California Company Uses Phased Approach to Transition to Battery Equipment - The Edge from the National Association of Landscape Professionals

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California Company Uses Phased Approach to Transition to Battery Equipment

Photo: Cagwin & Dorward

When the California Air Resource Board (CARB) proposed banning the sale of virtually all carbon-emitting landscape equipment starting in 2024, this legislation simply accelerated Cagwin & Dorward’s plans to transition to electric equipment.

The Petaluma, California-based company sees electric and robotic equipment as the future of the industry and has been planning for this shift for a long time.

“We’ve been slowly converting our smaller equipment over to electric,” says Andy Hawley, regional branch manager for Cagwin & Dorward. “Any time we have some old equipment that we need to replace, we replace it with some portion of still two-cycle and also electrical equipment. It’s been more of a phased approach to replacing older equipment.”

Hawley says their company isn’t afraid of change and progression in the industry. He says the job hasn’t changed as they still provide good service and take care of their people and their clients.

Photo: Cagwin & Dorward

Because the law only bans the sale of new gas-powered equipment, Hawley says they are continuing to transition their fleet an appropriate rate with no set timeline. He says they don’t feel like the infrastructure or the equipment is there yet to make an overnight change.

“We’re starting to see that it has the same capacity, but it doesn’t have the run time,” Hawley says. “The components are really expensive, so it’s difficult for it to make financial sense to just convert the whole fleet. It would probably take hundreds of thousands of dollars to do that for our company, and that presents its own restrictions.”

The main challenges they’ve faced with the transition have been finding solutions for charging and determining how many batteries to have on hand for crews. Hawley says they have huge banks of charging stations they use throughout the night, which puts a strain on their electricity usage. They have also encountered space and financial limitations on how many extra batteries to have.

“We have to purchase multiple batteries so that we have them throughout the day to be able to change them out, so the charging of the batteries is a challenge as well,” Hawley says.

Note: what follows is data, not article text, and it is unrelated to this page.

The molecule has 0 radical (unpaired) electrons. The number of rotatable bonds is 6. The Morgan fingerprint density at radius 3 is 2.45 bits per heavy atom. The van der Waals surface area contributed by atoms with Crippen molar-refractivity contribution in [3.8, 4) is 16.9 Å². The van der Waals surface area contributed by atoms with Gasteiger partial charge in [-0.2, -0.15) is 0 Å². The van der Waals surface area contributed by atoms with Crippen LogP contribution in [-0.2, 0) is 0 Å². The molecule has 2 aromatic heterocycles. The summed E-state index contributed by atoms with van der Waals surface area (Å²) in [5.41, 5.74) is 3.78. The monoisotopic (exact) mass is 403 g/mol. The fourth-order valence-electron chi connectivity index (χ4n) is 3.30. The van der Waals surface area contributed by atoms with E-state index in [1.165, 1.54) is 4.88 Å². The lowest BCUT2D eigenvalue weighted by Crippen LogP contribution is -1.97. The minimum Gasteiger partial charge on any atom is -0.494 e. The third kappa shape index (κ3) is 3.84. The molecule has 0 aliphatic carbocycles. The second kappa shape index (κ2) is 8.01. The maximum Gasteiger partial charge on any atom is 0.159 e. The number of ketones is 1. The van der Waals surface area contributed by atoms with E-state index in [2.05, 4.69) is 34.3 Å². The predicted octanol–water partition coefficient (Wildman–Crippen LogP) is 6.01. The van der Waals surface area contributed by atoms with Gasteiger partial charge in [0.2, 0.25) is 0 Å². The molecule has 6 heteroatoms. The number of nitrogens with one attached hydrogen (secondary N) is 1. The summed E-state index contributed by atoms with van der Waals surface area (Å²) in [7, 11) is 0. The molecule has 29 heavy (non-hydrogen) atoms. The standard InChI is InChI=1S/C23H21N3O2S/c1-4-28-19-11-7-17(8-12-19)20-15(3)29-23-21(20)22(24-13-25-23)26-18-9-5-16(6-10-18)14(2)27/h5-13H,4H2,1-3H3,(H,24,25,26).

Depending on what the crew is doing and what season it is, they’ll typically carry an additional two to four batteries. Hawley says they’ve used STIHL battery products the most as he’s found their battery backpack blower’s blowing force and battery run times were competitive with gas. He’s seen more brands’ products becoming competitive with gas so they’ve started trial other manufacturers like Greenworks.

Another hurdle is how individual municipalities determine whether or not landscape companies can continue to operate their gas-powered equipment. Each city and municipality have slightly different regulations and restrictions when it comes to gas equipment. Hawley says gas backpack blowers have been targeted the most as it tends to be louder than most other handheld equipment.

Because the law targets all small off-road engines, the company is also researching both propane and electric mower models. Hawley says they’ve had trouble in the past with batteries lasting long enough for both electric mowers and electric blowers.

“It is still something obviously from our point of view, the conserving of resources, that we do want to eventually make that change,” Hawley says. “We’re just now getting where backpack blowers, but also electric mowers are getting to the point where they are commercially viable.”

He says the main benefit they’ve experienced since transitioning is reducing emissions and customers being happy they’re working with a company that utilizes electric equipment.

“I feel like we’re stewards of Mother Earth and it’s our job, our role to be responsible to the planet and so there are certainly heavy emission reductions with the electric equipment,” Hawley says.

Hawley says it’s a delicate balance transitioning but they’re happy with the direction they’re headed without having a hard deadline. He believes the whole industry is headed in that direction.

“As stewards of the land, I would say it’s the right direction to go,” Hawley says. “Whether or not you’re required to go that direction, I would certainly look at it and consider it. I would use it as a sales tool with your clients to show you’re looking ahead and you’re conservation-minded.”

He suggests phasing in electric equipment as it makes financial sense for your company.

“I think that ultimately the industry is going more and more towards technology,” Hawley says. “Whether it’s water-efficient controllers or electric robotic equipment. I think it’s all going to go that direction, so I would say, even just for the future of your company, you should at least consider it.”

Jill Odom

Jill Odom is the senior content manager for NALP.